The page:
There was no mention of Islamic law [Sharia] in the presidential order. However, pursuant to Article 1 of the 2014 Constitution which states that Islam is an integral part of Tunisia and its people, Essebsi stressed that the proposed reforms should take into account that “the people of Tunisia are Muslims and Tunisia is a civil state”. In other words, that we should take into account Islamic values ​​and beliefs in our work and proposals.

In Tunisia, Islamic law does not have a binding legal status. All that is Islamic is limited to popular values, ​​and not more. COLIBE has talked to many parties and civil society components of different intellectual affiliations. We also met with professors from the University of Ez-Zitouna who also have different intellectual and ideological views. Some advocate change, but there are many who tend to embrace extreme views and reject the idea of ​​change.


YH: What is the main objective behind the work of COLIBE? Is it to achieve full gender equality?

Al-Lughmani: Equality in inheritance is not the only matter that we are tasked to achieve. As I mentioned earlier, one of the basic components we should take into account is the Islamic culture of the Tunisian people. Our goal is towards equality and placing the Tunisian state on this path. However, will we reach full equality in our report? This is actually constitutionally required, but it is not the only possibility that the committee’s report may cover. We will not limit the president to only one solution or choice. We will present several suggestions. Full equality is one solution. However, we can suggest moderate equality where we can move towards full equality in the future. This is still a subject of discussion and contemplation among COLIBE members.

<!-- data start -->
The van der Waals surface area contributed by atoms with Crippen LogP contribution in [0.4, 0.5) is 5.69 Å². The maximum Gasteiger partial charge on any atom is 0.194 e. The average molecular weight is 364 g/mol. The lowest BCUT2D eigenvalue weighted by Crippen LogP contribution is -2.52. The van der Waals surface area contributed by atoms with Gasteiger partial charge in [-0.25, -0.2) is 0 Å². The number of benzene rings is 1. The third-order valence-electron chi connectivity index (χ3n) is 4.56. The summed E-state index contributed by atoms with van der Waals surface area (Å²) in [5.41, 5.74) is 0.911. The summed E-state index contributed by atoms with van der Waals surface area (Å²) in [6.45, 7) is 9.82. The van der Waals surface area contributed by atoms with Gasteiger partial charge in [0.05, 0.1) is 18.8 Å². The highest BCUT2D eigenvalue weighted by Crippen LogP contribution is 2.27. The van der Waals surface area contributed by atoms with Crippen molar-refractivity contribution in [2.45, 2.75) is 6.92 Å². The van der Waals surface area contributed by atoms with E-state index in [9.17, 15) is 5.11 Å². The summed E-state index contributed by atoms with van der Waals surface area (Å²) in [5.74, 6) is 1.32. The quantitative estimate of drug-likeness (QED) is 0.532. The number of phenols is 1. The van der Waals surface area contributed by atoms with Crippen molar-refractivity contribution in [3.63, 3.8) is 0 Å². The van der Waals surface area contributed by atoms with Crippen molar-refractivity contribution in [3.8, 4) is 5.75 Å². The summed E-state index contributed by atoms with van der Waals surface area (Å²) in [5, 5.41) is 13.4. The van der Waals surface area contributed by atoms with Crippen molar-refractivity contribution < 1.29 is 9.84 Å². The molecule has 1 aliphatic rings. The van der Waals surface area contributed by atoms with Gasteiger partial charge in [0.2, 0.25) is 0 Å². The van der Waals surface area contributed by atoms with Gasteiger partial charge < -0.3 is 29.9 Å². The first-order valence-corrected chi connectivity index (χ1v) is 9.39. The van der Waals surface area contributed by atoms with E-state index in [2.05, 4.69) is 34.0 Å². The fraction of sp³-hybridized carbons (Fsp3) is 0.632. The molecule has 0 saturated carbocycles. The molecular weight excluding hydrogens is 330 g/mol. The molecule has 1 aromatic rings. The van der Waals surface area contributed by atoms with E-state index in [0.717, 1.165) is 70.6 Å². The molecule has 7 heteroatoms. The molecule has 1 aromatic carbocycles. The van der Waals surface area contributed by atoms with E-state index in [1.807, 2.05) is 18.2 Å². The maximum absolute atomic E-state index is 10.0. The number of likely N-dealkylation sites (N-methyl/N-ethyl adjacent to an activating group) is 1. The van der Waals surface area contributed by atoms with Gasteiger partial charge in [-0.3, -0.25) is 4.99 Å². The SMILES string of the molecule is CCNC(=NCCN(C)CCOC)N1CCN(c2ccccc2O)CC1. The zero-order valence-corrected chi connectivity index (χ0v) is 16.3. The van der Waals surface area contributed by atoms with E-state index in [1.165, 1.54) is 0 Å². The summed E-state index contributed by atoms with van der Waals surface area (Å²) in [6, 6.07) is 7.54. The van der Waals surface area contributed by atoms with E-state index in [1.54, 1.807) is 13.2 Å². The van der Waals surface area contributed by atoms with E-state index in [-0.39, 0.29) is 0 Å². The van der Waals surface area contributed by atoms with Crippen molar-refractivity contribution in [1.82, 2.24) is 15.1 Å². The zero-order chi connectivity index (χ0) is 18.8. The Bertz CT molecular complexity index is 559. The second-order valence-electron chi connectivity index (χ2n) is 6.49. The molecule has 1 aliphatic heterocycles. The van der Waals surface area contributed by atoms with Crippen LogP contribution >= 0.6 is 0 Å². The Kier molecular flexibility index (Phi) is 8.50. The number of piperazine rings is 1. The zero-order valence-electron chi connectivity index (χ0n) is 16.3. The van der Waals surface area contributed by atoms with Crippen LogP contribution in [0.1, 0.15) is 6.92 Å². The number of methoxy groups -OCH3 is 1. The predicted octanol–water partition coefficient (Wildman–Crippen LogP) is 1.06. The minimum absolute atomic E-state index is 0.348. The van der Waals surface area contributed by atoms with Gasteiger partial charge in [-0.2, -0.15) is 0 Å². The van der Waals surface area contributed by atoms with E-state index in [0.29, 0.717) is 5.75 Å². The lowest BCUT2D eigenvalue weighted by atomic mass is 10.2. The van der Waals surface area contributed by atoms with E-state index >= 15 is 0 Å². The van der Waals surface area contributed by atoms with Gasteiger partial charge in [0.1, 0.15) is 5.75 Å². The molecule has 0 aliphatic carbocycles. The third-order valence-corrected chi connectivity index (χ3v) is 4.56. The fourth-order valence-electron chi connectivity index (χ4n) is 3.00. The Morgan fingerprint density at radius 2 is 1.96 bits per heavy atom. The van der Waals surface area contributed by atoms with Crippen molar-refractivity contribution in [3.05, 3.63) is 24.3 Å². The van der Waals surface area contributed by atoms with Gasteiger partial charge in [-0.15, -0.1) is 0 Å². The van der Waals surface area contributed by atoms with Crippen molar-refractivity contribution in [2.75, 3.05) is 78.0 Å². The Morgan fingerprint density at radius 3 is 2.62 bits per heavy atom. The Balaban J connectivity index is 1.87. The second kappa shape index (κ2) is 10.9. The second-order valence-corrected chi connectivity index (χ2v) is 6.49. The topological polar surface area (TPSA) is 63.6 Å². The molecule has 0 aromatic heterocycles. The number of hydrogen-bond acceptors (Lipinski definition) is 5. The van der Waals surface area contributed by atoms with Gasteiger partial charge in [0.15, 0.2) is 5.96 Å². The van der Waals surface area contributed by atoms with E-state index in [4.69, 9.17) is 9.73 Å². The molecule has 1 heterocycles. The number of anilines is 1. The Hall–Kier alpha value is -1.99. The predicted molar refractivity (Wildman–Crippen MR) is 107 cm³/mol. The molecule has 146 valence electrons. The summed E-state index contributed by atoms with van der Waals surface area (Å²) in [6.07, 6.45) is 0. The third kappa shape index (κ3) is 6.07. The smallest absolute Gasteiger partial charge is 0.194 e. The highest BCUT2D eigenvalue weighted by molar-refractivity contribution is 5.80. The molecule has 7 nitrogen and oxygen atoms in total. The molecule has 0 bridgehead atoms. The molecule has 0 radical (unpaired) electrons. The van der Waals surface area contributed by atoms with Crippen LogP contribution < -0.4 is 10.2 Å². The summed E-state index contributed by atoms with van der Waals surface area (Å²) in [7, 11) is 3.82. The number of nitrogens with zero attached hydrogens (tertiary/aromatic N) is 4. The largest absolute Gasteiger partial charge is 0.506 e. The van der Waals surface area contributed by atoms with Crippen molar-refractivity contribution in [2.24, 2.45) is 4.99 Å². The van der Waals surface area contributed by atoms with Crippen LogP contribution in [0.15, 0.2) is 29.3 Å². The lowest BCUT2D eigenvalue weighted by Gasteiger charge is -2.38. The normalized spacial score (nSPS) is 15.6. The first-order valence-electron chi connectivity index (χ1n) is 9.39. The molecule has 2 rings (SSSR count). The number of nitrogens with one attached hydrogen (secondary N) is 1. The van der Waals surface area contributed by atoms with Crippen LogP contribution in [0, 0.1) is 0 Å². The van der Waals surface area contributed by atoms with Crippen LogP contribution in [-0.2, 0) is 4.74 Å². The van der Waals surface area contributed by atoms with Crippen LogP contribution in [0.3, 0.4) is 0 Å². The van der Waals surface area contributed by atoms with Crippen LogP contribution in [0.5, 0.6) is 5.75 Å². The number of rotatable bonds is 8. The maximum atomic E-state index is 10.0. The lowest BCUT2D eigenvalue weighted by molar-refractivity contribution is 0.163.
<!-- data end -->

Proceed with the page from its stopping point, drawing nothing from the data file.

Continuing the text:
YH: In your opinion, what will Ennahda’s position on the report be, especially in light of COLIBE’s adoption of an advanced discourse regarding individual rights and freedoms?

Al-Lughmani: Indeed, the statements made by Ennahda’s leaders show that the movement does not categorically reject equality and individual rights and freedoms. However, how far will it go in accepting this at the political level? What does Ennahda consider as “red lines”? We do not know. I don’t think the movement will announce any position before the report and the president's decision is issued. I think their reaction will depend on what will be proposed. Will they go far in terms of “updating” [existing laws]? This will also depend on how far we go as a committee to achieve equality, rights and freedoms.


YH: In your opinion, to what extent will Tunisian society accept this renewal?

Al-Lughmani: With regard to the issues we have addressed, the reaction of society will vary from one issue to another. The three issues that are expected to raise a great debate in society are the human’s right to life, namely abolition of the death penalty; the issue of homosexuals and the decriminalization of homosexuality; and the issue of equality in inheritance.


YH: As the process of establishing the foundations of democracy proceeds, what is your assessment of the political and rights-based awareness of Tunisian citizens?

Al-Lughmani: At the level of establishing the mechanisms of democracy, we have taken great and serious strides. The best example of this were the elections we conducted in Tunisia. These elections were very pluralistic, transparent and open, and monitored by an independent body.

The next municipal elections are expected to be at the same level of pluralism and democracy. This is one of the basic achievements of democracy. However, democracy is not only mechanisms but ethics and values. For example, democracy has taught us that mistakes always exist and that humans are fallible. Therefore, one cannot propose an idea they believe in and impose it on others. We are still somewhat behind in this regard. There must be a time to establish democracy as a system of ethics and values, not just mechanisms.


This article is an edited translation from Arabic.


Keywords: Tunisia, Democracy, COLIBE, Salim Al-Lughmani